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Genome Biol Evol. 2019 Sep 1;11(9):2678-2690. doi: 10.1093/gbe/evz163.

Gene Fusions Derived by Transcriptional Readthrough are Driven by Segmental Duplication in Human.

Author information

1
Bioinformatics and Molecular Evolution Group, School of Biotechnology, Dublin City University, Ireland.
2
Computational and Molecular Evolutionary Biology Group, School of Biology, Faculty of Biological Sciences, The University of Leeds, United Kingdom.
3
Institute for Global Food Security, Queens University Belfast, United Kingdom.
4
Teagasc Animal and Bioscience Research Department, Animal & Grassland Research and Innovation Centre, Teagasc, Grange, Dunsany, County Meath, Ireland.
5
School of Biological Sciences, University of Auckland, New Zealand.
6
School of Fundamental Sciences, Massey University, New Zealand.
7
Institute of Evolutionary Biology (UPF-CSIC), PRBB, Dr. Aiguader 88, 08003 Barcelona, Spain.
8
Wellcome Trust Sanger Institute, Wellcome Trust Genome Campus, Hinxton, United Kingdom.
9
Institute of Biological, Environmental and Rural Sciences, Aberystwyth University, United Kingdom.
10
School of Molecular and Cellular Biology, Faculty of Biological Sciences, The University of Leeds, United Kingdom.
11
Division of Evolution and Genomic Sciences, School of Biological Sciences, Faculty of Biology, Medicine and Health, The University of Manchester, M13 9PL, United Kingdom.
12
School of Life Sciences, Faculty of Medicine and Health Sciences, The University of Nottingham, NG7 2RD, United Kingdom.
13
Catalan Institution of Research and Advanced Studies (ICREA), Passeig de Lluís Companys, 23, 08010, Barcelona, Spain.
14
NAG-CRG, Centre for Genomic Regulation (CRG), Barcelona Institute of Science and Technology (BIST), Baldiri i Reixac 4, 08028 Barcelona, Spain.
15
Institut Català de Paleontologia Miquel Crusafont, Universitat Autònoma de Barcelona, Edifici ICTA-ICP, c/ Columnes s/n, 08193 Cerdanyola del Vallés, Barcelona, Spain.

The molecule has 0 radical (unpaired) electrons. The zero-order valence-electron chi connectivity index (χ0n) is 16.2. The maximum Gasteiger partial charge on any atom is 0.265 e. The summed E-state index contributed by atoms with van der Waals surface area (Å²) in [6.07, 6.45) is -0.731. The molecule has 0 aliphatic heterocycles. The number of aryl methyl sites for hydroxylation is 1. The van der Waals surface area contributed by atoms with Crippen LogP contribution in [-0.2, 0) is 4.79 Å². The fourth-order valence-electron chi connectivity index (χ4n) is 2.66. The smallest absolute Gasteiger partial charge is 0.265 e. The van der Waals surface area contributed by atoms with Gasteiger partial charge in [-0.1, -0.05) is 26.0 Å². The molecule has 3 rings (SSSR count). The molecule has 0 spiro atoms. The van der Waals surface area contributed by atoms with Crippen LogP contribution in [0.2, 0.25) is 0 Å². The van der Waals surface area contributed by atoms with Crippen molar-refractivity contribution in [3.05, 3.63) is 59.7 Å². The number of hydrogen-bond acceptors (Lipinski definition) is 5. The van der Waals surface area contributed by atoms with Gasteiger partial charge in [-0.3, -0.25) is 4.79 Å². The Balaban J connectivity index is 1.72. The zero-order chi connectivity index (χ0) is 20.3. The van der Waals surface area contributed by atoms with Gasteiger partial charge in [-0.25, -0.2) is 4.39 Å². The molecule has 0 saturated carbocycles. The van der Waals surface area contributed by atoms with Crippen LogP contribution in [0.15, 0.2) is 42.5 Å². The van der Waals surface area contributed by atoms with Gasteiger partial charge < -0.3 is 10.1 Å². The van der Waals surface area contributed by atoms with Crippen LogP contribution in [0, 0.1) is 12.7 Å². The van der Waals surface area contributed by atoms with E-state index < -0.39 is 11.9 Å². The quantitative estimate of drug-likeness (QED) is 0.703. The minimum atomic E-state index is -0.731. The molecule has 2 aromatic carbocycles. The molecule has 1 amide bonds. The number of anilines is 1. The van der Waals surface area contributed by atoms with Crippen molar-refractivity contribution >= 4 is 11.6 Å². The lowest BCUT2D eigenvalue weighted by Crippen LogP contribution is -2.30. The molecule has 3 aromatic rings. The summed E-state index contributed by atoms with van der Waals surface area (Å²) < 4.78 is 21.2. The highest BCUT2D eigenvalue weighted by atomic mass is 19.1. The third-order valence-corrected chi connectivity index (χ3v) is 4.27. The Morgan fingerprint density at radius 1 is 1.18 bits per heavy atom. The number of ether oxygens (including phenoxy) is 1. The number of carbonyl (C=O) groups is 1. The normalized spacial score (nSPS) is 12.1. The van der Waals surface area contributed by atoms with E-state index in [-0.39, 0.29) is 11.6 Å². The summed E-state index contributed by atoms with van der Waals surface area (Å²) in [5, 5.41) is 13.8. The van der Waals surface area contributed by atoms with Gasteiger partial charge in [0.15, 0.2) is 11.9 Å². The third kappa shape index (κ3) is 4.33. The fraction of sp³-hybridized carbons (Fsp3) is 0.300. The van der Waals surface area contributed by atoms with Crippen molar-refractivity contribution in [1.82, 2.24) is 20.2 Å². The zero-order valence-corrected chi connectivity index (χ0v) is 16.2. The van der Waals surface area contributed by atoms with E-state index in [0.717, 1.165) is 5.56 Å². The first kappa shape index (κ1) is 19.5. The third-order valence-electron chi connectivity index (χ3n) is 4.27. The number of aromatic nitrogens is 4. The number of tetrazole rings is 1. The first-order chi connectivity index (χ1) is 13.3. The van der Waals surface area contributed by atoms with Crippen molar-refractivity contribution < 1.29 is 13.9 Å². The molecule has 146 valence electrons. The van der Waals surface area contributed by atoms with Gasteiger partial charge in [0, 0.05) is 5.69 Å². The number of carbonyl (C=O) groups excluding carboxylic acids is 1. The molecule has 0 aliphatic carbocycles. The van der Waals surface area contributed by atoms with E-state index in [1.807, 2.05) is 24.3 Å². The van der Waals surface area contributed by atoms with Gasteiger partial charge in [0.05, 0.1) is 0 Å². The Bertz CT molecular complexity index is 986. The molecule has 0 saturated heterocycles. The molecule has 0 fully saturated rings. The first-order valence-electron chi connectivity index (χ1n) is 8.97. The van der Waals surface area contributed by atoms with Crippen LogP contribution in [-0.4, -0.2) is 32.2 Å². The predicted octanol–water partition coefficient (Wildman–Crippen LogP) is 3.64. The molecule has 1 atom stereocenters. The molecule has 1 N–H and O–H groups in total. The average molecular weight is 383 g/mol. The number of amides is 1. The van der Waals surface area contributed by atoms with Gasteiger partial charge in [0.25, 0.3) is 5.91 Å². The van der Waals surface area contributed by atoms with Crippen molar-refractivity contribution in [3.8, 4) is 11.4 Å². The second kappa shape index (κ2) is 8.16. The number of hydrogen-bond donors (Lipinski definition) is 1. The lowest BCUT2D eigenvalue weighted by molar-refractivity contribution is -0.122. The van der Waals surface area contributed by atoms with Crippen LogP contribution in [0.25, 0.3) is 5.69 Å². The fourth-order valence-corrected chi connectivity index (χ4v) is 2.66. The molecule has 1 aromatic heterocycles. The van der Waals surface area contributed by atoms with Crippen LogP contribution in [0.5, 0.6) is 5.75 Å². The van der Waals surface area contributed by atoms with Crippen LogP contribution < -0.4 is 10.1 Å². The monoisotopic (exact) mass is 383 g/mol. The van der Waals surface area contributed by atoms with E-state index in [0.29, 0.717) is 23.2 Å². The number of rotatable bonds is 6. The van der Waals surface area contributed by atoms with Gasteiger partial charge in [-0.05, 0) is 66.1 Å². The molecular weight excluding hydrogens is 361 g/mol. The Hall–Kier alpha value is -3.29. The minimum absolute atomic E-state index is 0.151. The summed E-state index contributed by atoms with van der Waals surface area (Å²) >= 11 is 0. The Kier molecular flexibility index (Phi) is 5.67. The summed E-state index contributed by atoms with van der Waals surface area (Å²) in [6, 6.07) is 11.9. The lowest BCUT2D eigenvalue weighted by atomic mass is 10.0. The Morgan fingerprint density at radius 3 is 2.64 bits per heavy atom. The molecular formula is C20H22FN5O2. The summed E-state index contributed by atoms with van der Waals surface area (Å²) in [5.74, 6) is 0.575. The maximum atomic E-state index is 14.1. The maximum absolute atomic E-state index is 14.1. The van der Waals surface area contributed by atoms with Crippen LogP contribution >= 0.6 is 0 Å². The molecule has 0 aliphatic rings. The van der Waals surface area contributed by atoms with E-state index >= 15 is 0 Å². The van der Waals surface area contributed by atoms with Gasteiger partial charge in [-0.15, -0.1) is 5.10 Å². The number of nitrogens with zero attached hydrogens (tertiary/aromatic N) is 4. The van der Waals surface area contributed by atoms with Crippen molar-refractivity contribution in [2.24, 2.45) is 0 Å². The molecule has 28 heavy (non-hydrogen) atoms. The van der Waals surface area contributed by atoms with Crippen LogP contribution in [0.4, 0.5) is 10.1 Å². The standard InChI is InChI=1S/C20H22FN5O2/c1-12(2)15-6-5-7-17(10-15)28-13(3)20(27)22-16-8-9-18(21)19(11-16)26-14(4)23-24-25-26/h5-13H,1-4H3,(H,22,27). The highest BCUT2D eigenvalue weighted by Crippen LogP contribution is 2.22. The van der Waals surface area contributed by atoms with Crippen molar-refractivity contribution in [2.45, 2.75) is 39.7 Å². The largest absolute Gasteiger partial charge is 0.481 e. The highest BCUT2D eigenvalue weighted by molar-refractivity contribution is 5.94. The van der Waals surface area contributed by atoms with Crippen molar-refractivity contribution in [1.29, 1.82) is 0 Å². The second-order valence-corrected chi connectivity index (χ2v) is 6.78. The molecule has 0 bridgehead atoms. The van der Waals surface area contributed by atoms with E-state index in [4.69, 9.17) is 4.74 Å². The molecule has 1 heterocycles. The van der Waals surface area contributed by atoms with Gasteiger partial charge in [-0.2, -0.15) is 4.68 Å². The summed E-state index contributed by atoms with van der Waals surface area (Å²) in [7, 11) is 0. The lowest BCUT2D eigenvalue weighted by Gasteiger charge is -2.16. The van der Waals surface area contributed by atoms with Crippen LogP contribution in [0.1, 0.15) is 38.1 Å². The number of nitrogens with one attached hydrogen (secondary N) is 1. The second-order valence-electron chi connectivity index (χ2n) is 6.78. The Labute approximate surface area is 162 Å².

Abstract

Gene fusion occurs when two or more individual genes with independent open reading frames becoming juxtaposed under the same open reading frame creating a new fused gene. A small number of gene fusions described in detail have been associated with novel functions, for example, the hominid-specific PIPSL gene, TNFSF12, and the TWE-PRIL gene family. We use Sequence Similarity Networks and species level comparisons of great ape genomes to identify 45 new genes that have emerged by transcriptional readthrough, that is, transcription-derived gene fusion. For 35 of these putative gene fusions, we have been able to assess available RNAseq data to determine whether there are reads that map to each breakpoint. A total of 29 of the putative gene fusions had annotated transcripts (9/29 of which are human-specific). We carried out RT-qPCR in a range of human tissues (placenta, lung, liver, brain, and testes) and found that 23 of the putative gene fusion events were expressed in at least one tissue. Examining the available ribosome foot-printing data, we find evidence for translation of three of the fused genes in human. Finally, we find enrichment for transcription-derived gene fusions in regions of known segmental duplication in human. Together, our results implicate chromosomal structural variation brought about by segmental duplication with the emergence of novel transcripts and translated protein products.

KEYWORDS:

Great Ape Comparative genomics; mechanisms of protein-coding evolution; novel genes; segmental duplication; sequence similarity networks; transcriptional readthrough

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